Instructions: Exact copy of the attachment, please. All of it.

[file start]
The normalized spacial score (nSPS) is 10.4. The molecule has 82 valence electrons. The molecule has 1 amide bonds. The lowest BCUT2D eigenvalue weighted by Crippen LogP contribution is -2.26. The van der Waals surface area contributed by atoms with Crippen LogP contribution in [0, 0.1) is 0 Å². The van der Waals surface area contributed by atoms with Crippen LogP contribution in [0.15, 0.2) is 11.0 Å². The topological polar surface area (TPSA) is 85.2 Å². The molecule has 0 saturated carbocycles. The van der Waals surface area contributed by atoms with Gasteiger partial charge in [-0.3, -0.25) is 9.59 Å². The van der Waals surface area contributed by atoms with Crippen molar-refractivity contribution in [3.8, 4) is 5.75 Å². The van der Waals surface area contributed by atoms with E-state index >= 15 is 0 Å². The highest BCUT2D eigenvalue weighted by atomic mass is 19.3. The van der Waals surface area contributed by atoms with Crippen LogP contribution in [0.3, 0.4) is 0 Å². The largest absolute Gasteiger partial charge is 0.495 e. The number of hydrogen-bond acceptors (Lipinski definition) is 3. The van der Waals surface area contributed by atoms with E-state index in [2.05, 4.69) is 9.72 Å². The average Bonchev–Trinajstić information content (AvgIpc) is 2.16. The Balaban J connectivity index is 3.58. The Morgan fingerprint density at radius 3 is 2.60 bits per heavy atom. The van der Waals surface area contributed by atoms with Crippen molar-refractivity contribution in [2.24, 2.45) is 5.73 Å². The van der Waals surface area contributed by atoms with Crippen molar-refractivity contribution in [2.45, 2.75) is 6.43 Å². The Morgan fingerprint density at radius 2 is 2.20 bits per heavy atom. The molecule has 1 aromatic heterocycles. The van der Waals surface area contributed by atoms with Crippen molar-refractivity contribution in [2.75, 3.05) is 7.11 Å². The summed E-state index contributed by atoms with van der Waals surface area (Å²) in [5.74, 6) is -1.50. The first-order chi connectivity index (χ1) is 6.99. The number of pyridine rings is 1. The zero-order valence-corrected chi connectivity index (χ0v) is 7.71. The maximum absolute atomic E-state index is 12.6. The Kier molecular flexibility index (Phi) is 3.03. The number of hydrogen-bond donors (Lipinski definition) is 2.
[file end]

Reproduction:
The normalized spacial score (nSPS) is 10.4. The molecule has 82 valence electrons. The molecule has 1 amide bonds. The lowest BCUT2D eigenvalue weighted by Crippen LogP contribution is -2.26. The van der Waals surface area contributed by atoms with Crippen LogP contribution in [0, 0.1) is 0 Å². The van der Waals surface area contributed by atoms with Crippen LogP contribution in [0.15, 0.2) is 11.0 Å². The topological polar surface area (TPSA) is 85.2 Å². The molecule has 0 saturated carbocycles. The van der Waals surface area contributed by atoms with Gasteiger partial charge in [-0.3, -0.25) is 9.59 Å². The van der Waals surface area contributed by atoms with Crippen molar-refractivity contribution in [3.8, 4) is 5.75 Å². The van der Waals surface area contributed by atoms with E-state index >= 15 is 0 Å². The highest BCUT2D eigenvalue weighted by atomic mass is 19.3. The van der Waals surface area contributed by atoms with Crippen LogP contribution in [0.3, 0.4) is 0 Å². The largest absolute Gasteiger partial charge is 0.495 e. The number of hydrogen-bond acceptors (Lipinski definition) is 3. The van der Waals surface area contributed by atoms with E-state index in [2.05, 4.69) is 9.72 Å². The average Bonchev–Trinajstić information content (AvgIpc) is 2.16. The Balaban J connectivity index is 3.58. The Morgan fingerprint density at radius 3 is 2.60 bits per heavy atom. The van der Waals surface area contributed by atoms with Crippen molar-refractivity contribution in [2.24, 2.45) is 5.73 Å². The van der Waals surface area contributed by atoms with Crippen molar-refractivity contribution in [2.45, 2.75) is 6.43 Å². The Morgan fingerprint density at radius 2 is 2.20 bits per heavy atom. The molecule has 1 aromatic heterocycles. The van der Waals surface area contributed by atoms with Crippen molar-refractivity contribution in [2.75, 3.05) is 7.11 Å². The summed E-state index contributed by atoms with van der Waals surface area (Å²) in [5.74, 6) is -1.50. The first-order chi connectivity index (χ1) is 6.99. The number of pyridine rings is 1. The zero-order valence-corrected chi connectivity index (χ0v) is 7.71. The maximum absolute atomic E-state index is 12.6. The Kier molecular flexibility index (Phi) is 3.03. The number of hydrogen-bond donors (Lipinski definition) is 2.